In another preferred embodiment of the invention, the contact element can be pressed into a bore accommodated fully within the baseplate/flange. The bore is positioned such that it directly adjoins the bearing component to be contacted. As the contact element is pressed in, the baseplate expands in the area of the bore and presses against the nearby component forming a permanent electric contact between the parts. The contact element can preferably take the shape of a spherical body or a wire-shaped pin.
BRIEF DESCRIPTION OF THE DRAWINGS
The above aspects, advantages and features are of representative embodiments only. It should be understood that they are not to be considered limitations on the invention as defined by the claims. Additional features and advantages of the invention will become apparent in the following description, from the drawings, and from the claims.
The invention is illustrated by way of example and not limitation and the figures of the accompanying drawings in which like references denote like or corresponding parts, and in which:
FIG. 1 is a cross-sectional view of the spindle motor according to the invention showing a leaf spring as the contact element;
FIG. 2 is a bottom view of a modified spindle motor shown in FIG. 1 showing a ring-shaped recess;
FIG. 3 is a cross-sectional view of the spindle motor according to the invention showing a spherical body as the contact element;
FIG. 4 is a bottom view of the spindle motor shown in FIG. 3;
FIG. 5 is a bottom view of a modified spindle motor shown in FIG. 3 showing several spherical bodies as contact elements;
FIG. 6 is a cross-sectional view of the spindle motor according to the invention showing a wire pin as the contact element;
FIG. 7 is a bottom view of a spindle motor having an elongated leaf spring or a spring wire as the contact element; and
DETAILED DESCRIPTION OF THE PREFERRED EMBODIMENTS AND THE DRAWINGS
FIG. 8 is a cross-sectional view of the spindle motor according to the invention showing a weld spot provided to establish an electric contact.
The spindle motor according to FIG. 1 includes stationary baseplate 1 having stator arrangement 2 placed thereon. Stator arrangement 2 includes a stator core and coil windings. Bearing sleeve 3 is held in a recess provided in baseplate 1 and has an axial cylindrical bore in which rotatable shaft 4 is accommodated. The free end of the shaft carries rotor cap 5 on which one or several disks (not illustrated) of a hard disk drive are arranged. Annular permanent magnet 6 with several pairs of poles is accommodated on the lower inside edge of rotor cap 5. Annular permanent magnet 6 is influenced by an alternating electric field created by stator arrangement 2 separated by an operational air gap, such that rotor cap 5 together with shaft 4 is made to rotate. Electric current for the stator coils may be supplied, for example, by electric cable 7. Shaft 4 having thrust plate 8 secured thereto and bearing sleeve 3 form a hydrodynamic bearing arrangement whose function is not described in more detail here. The bottom opening of the bearing arrangement is covered by cover plate 9.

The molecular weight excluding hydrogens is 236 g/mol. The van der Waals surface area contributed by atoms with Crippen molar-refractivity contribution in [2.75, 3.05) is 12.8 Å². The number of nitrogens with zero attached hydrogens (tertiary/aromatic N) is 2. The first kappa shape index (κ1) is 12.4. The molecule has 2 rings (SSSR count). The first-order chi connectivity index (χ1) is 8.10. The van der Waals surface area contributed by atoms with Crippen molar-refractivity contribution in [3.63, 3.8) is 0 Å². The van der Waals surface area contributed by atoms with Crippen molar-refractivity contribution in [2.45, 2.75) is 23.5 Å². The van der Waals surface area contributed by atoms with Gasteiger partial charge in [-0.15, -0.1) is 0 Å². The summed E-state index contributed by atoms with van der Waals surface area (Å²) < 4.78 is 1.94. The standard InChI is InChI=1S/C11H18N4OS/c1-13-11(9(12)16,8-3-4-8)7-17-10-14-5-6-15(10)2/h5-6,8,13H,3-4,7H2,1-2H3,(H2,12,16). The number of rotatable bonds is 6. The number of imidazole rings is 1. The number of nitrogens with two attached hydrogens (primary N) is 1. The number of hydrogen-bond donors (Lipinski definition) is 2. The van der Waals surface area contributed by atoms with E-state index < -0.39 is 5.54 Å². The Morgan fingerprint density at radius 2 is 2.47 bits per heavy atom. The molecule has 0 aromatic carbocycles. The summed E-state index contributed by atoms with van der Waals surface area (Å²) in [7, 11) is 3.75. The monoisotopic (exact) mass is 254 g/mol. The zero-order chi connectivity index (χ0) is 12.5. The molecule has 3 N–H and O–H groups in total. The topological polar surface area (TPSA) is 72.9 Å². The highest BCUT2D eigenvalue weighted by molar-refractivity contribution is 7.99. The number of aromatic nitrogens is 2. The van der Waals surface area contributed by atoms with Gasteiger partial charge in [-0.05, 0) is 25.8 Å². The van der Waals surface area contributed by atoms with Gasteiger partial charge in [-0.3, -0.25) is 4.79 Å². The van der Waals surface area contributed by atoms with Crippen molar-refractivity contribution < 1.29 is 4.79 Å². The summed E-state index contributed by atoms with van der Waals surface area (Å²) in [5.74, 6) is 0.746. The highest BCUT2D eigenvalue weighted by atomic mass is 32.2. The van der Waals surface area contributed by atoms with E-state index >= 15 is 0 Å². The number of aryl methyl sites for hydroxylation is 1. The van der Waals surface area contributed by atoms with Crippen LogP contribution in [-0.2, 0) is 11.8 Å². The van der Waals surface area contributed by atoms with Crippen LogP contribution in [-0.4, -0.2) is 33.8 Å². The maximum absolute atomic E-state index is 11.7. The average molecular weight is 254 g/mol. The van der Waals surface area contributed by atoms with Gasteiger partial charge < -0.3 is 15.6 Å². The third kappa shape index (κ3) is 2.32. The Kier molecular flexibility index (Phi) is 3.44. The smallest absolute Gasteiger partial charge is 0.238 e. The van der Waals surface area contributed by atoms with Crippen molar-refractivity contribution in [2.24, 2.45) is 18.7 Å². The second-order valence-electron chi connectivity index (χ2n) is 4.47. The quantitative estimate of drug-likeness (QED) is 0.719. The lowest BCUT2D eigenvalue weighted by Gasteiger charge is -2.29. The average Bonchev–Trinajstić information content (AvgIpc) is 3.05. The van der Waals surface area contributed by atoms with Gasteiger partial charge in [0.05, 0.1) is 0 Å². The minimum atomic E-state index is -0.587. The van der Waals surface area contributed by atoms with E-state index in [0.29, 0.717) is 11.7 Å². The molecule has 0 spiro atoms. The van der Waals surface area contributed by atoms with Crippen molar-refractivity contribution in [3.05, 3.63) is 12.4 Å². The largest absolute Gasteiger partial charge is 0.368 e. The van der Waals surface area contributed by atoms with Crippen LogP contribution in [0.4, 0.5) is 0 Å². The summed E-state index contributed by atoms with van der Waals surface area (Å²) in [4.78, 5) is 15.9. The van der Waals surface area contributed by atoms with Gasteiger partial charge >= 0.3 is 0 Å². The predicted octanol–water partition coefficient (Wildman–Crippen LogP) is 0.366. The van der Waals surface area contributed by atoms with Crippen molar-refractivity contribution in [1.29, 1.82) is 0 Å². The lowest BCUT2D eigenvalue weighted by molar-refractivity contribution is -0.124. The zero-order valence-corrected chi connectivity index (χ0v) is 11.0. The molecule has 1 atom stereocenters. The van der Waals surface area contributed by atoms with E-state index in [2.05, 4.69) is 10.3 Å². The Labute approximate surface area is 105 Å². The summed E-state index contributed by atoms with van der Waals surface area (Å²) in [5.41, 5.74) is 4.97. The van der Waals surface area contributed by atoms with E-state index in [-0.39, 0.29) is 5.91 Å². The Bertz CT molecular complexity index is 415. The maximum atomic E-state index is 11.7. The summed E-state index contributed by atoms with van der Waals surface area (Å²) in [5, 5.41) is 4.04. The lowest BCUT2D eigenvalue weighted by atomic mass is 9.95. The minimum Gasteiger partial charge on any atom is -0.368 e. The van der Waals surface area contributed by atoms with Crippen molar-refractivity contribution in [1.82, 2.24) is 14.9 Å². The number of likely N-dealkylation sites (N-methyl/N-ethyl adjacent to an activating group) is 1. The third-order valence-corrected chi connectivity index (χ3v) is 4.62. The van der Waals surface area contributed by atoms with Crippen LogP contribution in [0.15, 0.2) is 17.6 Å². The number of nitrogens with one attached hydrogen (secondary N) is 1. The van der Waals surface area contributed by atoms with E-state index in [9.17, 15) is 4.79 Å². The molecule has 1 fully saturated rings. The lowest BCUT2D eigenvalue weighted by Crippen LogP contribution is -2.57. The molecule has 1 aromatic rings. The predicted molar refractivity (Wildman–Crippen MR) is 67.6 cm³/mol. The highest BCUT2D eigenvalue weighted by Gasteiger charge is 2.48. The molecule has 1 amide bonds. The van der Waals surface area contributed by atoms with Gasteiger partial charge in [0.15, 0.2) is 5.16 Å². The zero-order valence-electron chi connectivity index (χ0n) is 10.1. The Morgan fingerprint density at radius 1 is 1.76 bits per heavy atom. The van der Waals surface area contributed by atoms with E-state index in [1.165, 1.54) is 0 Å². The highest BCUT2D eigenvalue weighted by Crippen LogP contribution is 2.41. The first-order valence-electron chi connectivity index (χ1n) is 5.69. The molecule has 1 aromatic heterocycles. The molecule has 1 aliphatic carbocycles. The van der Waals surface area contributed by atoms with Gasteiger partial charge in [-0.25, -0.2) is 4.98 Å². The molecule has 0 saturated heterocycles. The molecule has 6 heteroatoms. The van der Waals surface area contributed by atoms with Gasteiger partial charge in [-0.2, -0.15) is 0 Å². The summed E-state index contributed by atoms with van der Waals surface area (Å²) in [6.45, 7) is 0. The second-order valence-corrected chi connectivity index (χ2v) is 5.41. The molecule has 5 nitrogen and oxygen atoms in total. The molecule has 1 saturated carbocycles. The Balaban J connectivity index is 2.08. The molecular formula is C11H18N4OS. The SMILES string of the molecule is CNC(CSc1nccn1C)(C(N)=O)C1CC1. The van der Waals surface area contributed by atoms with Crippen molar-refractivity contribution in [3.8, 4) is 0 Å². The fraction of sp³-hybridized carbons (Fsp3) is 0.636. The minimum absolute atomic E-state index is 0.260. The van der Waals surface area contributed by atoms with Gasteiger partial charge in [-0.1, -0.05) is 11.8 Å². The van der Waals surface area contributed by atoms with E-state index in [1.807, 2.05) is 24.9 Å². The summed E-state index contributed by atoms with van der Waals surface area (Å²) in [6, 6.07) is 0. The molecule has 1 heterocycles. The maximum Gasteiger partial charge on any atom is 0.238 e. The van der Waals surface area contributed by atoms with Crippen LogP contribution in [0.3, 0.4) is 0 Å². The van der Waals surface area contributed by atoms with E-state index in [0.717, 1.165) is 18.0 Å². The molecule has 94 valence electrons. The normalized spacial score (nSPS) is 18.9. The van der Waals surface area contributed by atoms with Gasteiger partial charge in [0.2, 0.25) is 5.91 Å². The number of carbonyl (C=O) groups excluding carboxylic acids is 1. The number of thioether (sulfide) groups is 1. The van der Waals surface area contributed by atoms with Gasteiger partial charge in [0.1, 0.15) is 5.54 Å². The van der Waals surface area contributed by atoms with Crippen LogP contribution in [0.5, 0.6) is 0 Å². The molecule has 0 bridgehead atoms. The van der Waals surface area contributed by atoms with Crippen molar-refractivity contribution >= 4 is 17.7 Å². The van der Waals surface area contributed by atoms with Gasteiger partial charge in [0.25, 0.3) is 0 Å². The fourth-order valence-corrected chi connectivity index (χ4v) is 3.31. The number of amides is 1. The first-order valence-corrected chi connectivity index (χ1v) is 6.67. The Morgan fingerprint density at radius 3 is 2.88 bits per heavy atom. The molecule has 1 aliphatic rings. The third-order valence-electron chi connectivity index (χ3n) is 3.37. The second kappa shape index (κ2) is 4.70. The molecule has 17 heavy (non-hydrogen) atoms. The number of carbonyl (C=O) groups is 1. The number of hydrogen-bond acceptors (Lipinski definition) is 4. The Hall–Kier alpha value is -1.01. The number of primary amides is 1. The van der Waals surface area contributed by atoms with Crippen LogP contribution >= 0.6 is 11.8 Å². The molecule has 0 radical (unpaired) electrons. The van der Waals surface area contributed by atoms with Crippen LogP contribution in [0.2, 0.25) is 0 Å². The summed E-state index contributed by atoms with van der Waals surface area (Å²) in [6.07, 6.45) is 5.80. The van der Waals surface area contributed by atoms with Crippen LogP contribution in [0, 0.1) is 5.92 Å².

In accordance with the invention, baseplate 1 has a local recess 10, preferably provided in its lower section. Local recess 10 is preferably positioned directly adjoining bearing sleeve 3. An electro-conductive contact element in the form of metal leaf spring 11 is provided within recess 10, thus creating an electric contact between baseplate 1 and bearing sleeve 3. Leaf spring 11 ensures that an appropriate force is exerted on the contact surfaces, i.e. the surfaces of contact between baseplate 1 and bearing sleeve 3. Because contact surfaces are relatively small, a high surface pressure and greater contact reliability is achieved using relatively little force.